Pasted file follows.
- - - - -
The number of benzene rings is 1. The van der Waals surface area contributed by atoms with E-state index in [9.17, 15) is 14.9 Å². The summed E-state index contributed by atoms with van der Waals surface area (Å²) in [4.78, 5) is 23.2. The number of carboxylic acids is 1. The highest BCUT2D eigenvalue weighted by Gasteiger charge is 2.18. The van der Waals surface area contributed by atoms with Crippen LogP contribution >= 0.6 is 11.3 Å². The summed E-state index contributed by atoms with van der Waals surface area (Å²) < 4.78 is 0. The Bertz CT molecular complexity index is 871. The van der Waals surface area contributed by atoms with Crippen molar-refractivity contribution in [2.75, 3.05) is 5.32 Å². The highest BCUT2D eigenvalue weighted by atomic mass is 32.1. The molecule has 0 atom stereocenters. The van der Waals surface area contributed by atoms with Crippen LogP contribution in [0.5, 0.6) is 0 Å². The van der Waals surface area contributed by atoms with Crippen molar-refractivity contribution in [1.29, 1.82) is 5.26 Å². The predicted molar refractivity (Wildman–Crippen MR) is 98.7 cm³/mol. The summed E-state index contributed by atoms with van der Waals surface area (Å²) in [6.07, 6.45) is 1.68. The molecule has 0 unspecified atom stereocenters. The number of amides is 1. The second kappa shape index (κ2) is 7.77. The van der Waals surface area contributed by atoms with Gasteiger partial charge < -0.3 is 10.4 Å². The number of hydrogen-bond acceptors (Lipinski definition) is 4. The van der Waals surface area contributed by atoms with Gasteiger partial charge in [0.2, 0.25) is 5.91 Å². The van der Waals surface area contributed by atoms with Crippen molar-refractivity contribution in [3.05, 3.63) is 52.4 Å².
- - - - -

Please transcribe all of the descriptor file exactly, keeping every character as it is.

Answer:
The number of benzene rings is 1. The van der Waals surface area contributed by atoms with E-state index in [9.17, 15) is 14.9 Å². The summed E-state index contributed by atoms with van der Waals surface area (Å²) in [4.78, 5) is 23.2. The number of carboxylic acids is 1. The highest BCUT2D eigenvalue weighted by Gasteiger charge is 2.18. The van der Waals surface area contributed by atoms with Crippen LogP contribution >= 0.6 is 11.3 Å². The summed E-state index contributed by atoms with van der Waals surface area (Å²) < 4.78 is 0. The Bertz CT molecular complexity index is 871. The van der Waals surface area contributed by atoms with Crippen molar-refractivity contribution in [2.75, 3.05) is 5.32 Å². The highest BCUT2D eigenvalue weighted by atomic mass is 32.1. The molecule has 0 atom stereocenters. The van der Waals surface area contributed by atoms with Crippen LogP contribution in [0.5, 0.6) is 0 Å². The van der Waals surface area contributed by atoms with Crippen molar-refractivity contribution in [1.29, 1.82) is 5.26 Å². The predicted molar refractivity (Wildman–Crippen MR) is 98.7 cm³/mol. The summed E-state index contributed by atoms with van der Waals surface area (Å²) in [6.07, 6.45) is 1.68. The molecule has 0 unspecified atom stereocenters. The number of amides is 1. The second kappa shape index (κ2) is 7.77. The van der Waals surface area contributed by atoms with Gasteiger partial charge < -0.3 is 10.4 Å². The number of hydrogen-bond acceptors (Lipinski definition) is 4. The van der Waals surface area contributed by atoms with Gasteiger partial charge in [0.2, 0.25) is 5.91 Å². The van der Waals surface area contributed by atoms with Crippen molar-refractivity contribution in [3.05, 3.63) is 52.4 Å².